The American landscape is urbanizing without full assessments of urbanization's true environmental costs and is endangering the delivery of critical ecosystem services. This is unintentional, resulting from a lack of known economic values for ecosystem services and ecosystem service delivery models and means for incorporating such models' results into market-driven land use planning. Developing communities could benefit from the consideration of ecosystem services in land use planning, but lack relevant means for such analyses, rendering ecosystem services invisible in their planning. The three studies described here address the need to incorporate ecosystem services into planning by identifying local values for ecosystem services and illustrating how they, along with predictive models of service delivery, can be used to evaluate land use policies' environmental impacts. The first study estimated the marginal implicit prices for changes in two ecosystem services, access to recreational open space and scenic quality, in an urban county, providing solid evidence of these services' values and suggesting how they could inform policy making. The second study expanded the list of services, adding services provided by trees, and focused on a larger, two-county area. This study identified significant positive values for tree cover in local neighborhoods surrounding individual homes, but not on home parcels themselves. This suggests that tree cover provides neighborhood externalities that could be remedied using policies or incentives. The third study, which focused on a single, urbanizing city, illustrates a process for evaluating land use plans based on their environmental and economic consequences. This study identified ecosystem services' values and the likely impacts of land use change on them and used this information to evaluate a local land use plan, thus generating both information and methods to inform the land use planning process locally. These studies' results serve to inform local development, enabling it to occur in a more sustainable manner, and provide an example for later studies to follow in considering the environmental impacts of land transformation in planning. This research has great potential to improve the visibility of ecosystem services in local land use planning and, thus, to improve the ecological functioning of future landscapes.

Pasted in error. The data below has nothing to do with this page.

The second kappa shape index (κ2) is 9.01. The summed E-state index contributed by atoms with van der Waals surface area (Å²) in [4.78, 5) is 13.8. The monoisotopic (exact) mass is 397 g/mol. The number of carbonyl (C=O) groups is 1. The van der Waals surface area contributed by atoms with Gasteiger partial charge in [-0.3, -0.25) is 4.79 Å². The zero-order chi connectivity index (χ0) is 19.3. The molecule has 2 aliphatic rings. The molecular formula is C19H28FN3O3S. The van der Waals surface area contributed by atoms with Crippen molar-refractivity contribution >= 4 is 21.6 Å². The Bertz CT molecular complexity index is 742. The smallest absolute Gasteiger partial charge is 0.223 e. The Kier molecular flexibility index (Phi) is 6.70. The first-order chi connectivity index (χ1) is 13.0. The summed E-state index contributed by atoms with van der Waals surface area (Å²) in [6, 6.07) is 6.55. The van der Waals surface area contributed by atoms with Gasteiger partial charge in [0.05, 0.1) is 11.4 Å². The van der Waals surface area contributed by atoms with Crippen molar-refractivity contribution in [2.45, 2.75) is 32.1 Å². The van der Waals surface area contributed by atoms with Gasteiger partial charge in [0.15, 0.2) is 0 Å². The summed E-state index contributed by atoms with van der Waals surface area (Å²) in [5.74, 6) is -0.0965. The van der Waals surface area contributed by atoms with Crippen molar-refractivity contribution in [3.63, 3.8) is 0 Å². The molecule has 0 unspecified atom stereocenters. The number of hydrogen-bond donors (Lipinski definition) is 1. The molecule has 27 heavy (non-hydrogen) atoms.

University of Minnesota Ph.D. dissertation. July 2009. Major: Conservation Biology. Advisors: Stephen Polasky, Steven M. Manson. 1 computer file (PDF); vi, 149 pages. Ill. (some col.) maps.
Sander, Heather A..
What's it worth? improving land use planning through the modeling and economic valuation of ecosystem services..
Retrieved from the University of Minnesota Digital Conservancy,
Content distributed via the University of Minnesota's Digital Conservancy may be subject to additional license and use restrictions applied by the depositor.